Intellectual property has been a focus of U.S. trade policy for many decades, and the Trans-Pacific Partnership negotiations include an especially ambitious effort by the United States to strengthen international intellectual property laws. At the same time, however, there is serious debate within the United States over the proper scope and level of intellectual property protection. Is it in the interests of the United States to seek to harmonize intellectual property rules around the world, or is the U.S. position overly influenced by special interests hoping to export bad policy abroad and to lock it in at home? Come hear our panel of experts discuss why trade agreements cover intellectual property law, whose interests are served, and what, if anything, should be done about it.
Featuring Dan Ikenson, Director, Herbert A. Stiefel Center for Trade Policy Studies, Cato Institute; Simon Lester, Policy Analyst, Herbert A. Stiefel Center for Trade Policy Studies, Cato Institute; Daniel Pearson, Senior Fellow, Herbert A. Stiefel Center for Trade Policy Studies, Cato Institute; and Bill Watson, Policy Analyst, Herbert A. Stiefel Center for Trade Policy Studies, Cato Institute.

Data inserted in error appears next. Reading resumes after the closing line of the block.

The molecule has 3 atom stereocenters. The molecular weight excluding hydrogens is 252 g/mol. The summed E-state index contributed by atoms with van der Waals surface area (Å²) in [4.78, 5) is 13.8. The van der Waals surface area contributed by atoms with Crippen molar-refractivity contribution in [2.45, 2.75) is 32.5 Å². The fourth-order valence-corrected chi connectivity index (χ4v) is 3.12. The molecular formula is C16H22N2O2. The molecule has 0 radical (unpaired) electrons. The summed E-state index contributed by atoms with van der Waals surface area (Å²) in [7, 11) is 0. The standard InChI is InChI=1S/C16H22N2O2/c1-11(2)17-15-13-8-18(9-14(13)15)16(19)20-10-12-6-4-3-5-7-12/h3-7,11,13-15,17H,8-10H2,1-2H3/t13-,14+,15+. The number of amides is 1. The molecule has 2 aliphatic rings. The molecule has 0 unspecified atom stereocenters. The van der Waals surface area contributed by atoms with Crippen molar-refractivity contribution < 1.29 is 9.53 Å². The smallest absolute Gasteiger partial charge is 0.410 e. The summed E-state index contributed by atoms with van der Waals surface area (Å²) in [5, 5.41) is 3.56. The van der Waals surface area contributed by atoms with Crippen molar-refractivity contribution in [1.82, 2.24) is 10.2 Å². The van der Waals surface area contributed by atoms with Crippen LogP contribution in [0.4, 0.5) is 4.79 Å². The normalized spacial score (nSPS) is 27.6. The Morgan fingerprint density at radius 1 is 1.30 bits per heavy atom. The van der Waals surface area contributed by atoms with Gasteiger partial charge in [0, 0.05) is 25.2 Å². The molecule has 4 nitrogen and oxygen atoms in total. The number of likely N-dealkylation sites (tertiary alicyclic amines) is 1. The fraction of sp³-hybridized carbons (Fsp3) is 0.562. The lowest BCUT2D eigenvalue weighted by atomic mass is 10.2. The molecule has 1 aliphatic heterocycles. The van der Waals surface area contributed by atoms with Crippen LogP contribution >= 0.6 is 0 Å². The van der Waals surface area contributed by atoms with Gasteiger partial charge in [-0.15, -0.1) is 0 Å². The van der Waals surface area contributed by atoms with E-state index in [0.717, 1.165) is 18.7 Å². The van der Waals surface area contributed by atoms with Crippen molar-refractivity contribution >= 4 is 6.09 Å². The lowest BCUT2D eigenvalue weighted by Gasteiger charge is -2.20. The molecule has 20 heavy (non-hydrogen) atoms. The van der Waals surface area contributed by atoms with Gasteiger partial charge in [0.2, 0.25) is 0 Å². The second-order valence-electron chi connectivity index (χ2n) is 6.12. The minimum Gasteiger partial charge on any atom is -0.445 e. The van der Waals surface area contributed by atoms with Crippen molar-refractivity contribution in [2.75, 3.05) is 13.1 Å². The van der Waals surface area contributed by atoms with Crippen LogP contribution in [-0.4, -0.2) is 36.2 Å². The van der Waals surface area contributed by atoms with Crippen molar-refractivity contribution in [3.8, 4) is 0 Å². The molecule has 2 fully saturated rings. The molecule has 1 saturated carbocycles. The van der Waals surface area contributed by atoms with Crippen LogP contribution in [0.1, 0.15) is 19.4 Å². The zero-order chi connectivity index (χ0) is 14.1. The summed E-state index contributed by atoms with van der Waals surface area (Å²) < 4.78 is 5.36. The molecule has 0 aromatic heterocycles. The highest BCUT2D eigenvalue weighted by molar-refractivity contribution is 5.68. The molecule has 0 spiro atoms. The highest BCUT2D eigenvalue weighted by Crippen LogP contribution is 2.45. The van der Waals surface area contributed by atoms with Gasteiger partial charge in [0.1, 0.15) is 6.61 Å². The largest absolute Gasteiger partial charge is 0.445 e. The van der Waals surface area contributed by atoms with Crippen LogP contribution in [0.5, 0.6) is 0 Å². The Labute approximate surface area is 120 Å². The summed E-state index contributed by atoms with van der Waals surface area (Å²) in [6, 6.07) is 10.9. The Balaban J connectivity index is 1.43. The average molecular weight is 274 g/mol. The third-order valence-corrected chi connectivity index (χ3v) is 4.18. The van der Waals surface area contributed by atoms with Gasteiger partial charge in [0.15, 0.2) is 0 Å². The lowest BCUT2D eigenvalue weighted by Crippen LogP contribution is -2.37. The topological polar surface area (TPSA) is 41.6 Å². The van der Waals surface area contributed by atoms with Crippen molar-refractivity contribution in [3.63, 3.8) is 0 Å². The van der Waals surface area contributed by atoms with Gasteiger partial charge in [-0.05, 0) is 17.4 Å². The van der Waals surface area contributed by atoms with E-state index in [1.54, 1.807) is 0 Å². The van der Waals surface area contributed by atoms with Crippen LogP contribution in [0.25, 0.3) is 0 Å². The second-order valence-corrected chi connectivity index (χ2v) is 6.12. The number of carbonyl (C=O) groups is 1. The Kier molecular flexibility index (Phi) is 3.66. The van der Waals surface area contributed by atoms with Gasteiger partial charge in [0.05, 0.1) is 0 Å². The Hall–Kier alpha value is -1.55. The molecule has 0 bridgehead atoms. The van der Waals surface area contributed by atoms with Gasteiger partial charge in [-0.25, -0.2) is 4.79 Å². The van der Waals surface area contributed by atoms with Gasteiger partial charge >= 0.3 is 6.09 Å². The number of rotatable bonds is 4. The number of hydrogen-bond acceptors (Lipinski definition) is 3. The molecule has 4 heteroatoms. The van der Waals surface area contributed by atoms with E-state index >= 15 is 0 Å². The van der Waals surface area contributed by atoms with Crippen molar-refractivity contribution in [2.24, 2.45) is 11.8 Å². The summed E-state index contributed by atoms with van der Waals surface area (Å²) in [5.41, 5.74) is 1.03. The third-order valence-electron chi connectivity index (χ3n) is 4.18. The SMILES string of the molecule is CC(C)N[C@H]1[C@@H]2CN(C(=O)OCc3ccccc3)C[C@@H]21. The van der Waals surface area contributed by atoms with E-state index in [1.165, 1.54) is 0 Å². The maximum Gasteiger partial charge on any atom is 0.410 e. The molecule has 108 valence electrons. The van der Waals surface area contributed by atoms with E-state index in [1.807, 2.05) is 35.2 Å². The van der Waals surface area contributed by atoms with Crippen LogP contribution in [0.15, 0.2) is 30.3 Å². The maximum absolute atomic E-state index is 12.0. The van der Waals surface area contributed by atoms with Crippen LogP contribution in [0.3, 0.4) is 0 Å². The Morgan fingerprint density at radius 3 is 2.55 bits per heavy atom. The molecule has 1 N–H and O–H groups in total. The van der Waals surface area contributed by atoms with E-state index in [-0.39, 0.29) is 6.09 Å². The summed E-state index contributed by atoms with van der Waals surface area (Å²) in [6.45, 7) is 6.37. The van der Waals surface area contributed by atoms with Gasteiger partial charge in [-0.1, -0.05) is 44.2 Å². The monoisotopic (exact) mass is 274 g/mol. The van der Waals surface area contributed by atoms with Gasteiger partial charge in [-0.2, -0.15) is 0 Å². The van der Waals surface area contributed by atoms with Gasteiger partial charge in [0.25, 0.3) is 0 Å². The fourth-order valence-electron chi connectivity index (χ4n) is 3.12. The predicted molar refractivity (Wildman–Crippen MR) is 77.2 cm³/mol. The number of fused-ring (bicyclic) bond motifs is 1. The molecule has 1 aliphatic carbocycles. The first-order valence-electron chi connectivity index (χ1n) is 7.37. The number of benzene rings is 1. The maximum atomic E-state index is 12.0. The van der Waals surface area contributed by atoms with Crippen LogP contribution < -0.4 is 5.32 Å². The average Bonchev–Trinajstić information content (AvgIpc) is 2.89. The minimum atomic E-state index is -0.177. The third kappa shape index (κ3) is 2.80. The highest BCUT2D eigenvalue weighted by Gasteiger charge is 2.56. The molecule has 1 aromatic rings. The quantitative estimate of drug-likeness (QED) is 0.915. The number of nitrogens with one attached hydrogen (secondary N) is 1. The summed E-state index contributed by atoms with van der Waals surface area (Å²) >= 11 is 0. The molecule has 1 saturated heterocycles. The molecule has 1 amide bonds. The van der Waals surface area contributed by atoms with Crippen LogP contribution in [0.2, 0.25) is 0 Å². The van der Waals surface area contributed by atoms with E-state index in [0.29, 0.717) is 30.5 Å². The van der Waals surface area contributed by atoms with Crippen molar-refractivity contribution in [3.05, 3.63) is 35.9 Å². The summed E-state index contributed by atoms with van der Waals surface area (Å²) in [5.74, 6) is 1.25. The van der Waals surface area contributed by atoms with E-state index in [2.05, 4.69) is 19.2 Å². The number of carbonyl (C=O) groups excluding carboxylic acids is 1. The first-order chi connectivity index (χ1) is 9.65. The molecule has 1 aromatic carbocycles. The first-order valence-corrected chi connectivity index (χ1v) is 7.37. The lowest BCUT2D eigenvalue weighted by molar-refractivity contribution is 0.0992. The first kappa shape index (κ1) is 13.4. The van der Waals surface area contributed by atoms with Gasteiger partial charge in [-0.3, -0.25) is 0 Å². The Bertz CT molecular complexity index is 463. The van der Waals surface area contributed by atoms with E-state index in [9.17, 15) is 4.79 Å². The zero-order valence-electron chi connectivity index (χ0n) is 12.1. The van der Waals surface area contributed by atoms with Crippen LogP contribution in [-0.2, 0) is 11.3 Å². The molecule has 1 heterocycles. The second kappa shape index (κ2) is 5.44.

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In this issue of the Cato Journal, economists Geoffrey Black, D. Allen Dalton, Samia Islam, and Aaron Batteen offer one prominent example of allowing the market to work. Also in this issue, economists Jason E. Taylor and Jerry L. Taylor reexamine the relationship between marginal tax rates and U.S. growth, and Robert Krol looks at bias in CBO and OMB economic forecasts.
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